Anything Goes: Part III

Posted on May 6, 2013

What started out as a marketing campaign morphed into something else, which could be part of the reason why the stereotype that United Methodists “believe anything” is still going strong (read Part I and Part II). “Open Hearts. Open Minds. Open Doors.” is not a faith statement but was intended to be a “strategy” to get people into our churches, and yet for many it was taken as something more. There were some who viewed this statement on “openness” as the confirmation of this stereotype. While the effectiveness of this campaign is debatable, I think it worth unpacking a little more.

| Open Hearts |

As Wesleyan Christians we are open to the presence of God’s prevenient grace in every individual’s heart…

…our hearts are open to the activity of the Holy Spirit

…our hearts are open to being perfected in love

…our hearts are open to connecting with others so that we might “give thine hand”

| Open Minds |

As Wesleyan Christians we are open to being in conversation with individuals from all backgrounds, beliefs, and perspectives…

…our minds are open to differing opinions while at the same time holding fast to Christianity’s foundational beliefs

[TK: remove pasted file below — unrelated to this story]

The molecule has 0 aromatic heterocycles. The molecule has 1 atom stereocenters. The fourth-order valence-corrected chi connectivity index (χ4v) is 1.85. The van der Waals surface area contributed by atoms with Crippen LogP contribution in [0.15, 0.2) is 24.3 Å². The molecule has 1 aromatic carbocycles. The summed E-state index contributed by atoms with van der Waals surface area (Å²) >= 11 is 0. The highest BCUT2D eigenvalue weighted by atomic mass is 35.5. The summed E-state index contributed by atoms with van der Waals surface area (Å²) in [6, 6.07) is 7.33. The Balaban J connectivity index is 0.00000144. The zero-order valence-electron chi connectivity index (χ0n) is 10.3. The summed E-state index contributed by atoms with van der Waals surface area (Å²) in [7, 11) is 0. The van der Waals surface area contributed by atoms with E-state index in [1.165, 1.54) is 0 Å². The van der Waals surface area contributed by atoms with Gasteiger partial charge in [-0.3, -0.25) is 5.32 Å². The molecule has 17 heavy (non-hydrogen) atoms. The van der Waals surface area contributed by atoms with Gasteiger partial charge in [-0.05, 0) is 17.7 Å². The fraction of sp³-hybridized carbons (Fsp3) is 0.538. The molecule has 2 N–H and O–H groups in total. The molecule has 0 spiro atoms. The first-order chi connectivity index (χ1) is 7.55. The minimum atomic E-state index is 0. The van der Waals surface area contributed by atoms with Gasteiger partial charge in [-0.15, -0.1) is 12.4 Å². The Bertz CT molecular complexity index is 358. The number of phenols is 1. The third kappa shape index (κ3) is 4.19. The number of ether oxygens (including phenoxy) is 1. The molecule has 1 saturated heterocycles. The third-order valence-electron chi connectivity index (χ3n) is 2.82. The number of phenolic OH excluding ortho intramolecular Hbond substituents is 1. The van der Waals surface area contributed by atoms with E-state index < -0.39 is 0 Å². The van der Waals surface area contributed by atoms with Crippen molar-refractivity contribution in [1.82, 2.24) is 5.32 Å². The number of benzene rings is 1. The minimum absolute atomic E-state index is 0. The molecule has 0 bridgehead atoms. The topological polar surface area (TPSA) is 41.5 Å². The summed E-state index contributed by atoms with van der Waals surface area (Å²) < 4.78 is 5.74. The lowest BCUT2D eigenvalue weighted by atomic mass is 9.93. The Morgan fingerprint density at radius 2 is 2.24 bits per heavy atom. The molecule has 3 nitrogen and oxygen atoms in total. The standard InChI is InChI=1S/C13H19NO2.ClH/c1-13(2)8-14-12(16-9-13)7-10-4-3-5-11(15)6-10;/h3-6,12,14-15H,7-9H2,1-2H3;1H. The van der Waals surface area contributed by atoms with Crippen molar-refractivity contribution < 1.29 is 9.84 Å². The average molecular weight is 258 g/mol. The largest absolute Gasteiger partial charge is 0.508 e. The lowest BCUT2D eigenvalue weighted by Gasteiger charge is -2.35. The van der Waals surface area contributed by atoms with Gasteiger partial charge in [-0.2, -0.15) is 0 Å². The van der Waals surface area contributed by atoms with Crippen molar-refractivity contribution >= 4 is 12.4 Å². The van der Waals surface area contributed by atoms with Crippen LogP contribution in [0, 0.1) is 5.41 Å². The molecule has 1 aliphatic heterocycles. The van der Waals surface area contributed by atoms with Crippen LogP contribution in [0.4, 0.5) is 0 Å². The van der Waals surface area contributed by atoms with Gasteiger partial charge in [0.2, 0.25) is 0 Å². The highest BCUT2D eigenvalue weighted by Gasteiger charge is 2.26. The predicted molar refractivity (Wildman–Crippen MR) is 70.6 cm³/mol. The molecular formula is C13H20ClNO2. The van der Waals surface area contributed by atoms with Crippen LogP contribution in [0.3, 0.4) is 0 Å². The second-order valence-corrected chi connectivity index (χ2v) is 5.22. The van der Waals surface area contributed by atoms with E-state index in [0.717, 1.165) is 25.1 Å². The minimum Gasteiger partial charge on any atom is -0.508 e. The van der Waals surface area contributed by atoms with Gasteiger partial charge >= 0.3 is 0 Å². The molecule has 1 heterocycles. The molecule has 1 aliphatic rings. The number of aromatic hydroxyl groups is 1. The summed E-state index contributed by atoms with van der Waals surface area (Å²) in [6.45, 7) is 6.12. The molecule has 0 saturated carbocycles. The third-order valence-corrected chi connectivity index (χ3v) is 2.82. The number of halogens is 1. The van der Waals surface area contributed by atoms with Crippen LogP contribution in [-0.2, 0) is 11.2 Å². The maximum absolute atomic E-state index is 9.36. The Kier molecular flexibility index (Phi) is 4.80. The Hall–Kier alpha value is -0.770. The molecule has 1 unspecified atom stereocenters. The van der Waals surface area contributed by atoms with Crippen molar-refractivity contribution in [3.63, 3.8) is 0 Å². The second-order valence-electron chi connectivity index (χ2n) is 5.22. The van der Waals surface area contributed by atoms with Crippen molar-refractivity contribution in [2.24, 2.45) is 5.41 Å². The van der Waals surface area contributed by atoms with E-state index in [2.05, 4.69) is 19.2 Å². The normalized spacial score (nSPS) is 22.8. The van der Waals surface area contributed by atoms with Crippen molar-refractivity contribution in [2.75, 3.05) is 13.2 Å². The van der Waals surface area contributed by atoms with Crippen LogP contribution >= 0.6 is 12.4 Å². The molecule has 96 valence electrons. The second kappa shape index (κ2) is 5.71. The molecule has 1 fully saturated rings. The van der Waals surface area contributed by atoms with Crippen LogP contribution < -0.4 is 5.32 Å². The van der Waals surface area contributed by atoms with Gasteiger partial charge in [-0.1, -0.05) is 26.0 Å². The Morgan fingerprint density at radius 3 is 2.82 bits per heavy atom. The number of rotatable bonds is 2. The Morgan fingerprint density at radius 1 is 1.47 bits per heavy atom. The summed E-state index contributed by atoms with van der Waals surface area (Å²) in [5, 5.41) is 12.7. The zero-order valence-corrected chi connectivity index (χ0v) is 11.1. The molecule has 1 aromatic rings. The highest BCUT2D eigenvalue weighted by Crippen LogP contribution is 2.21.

…our minds are open to the truths that can be found in tradition, reason, and experience while at the same time holding scripture as authoritative

…our minds are open to being used as part of the faith journey, not disregarded, ignored, or “turned off”

| Open Doors |

As Wesleyan Christians we are open to God’s saving grace made freely available to all through the life, death, and resurrection of Jesus…

…our doors are open to anyone and everyone

…our doors are open because of the grace that has been freely given which we, in turn, strive to freely give

…our doors are open to those seeking justice for the downtrodden, disenfranchised, and disregarded

…our doors are open to those seeking to spread a practical, scriptural holiness throughout our local communities and the world

Perhaps this is too long for a marketing campaign but it might help deal with a stereotype.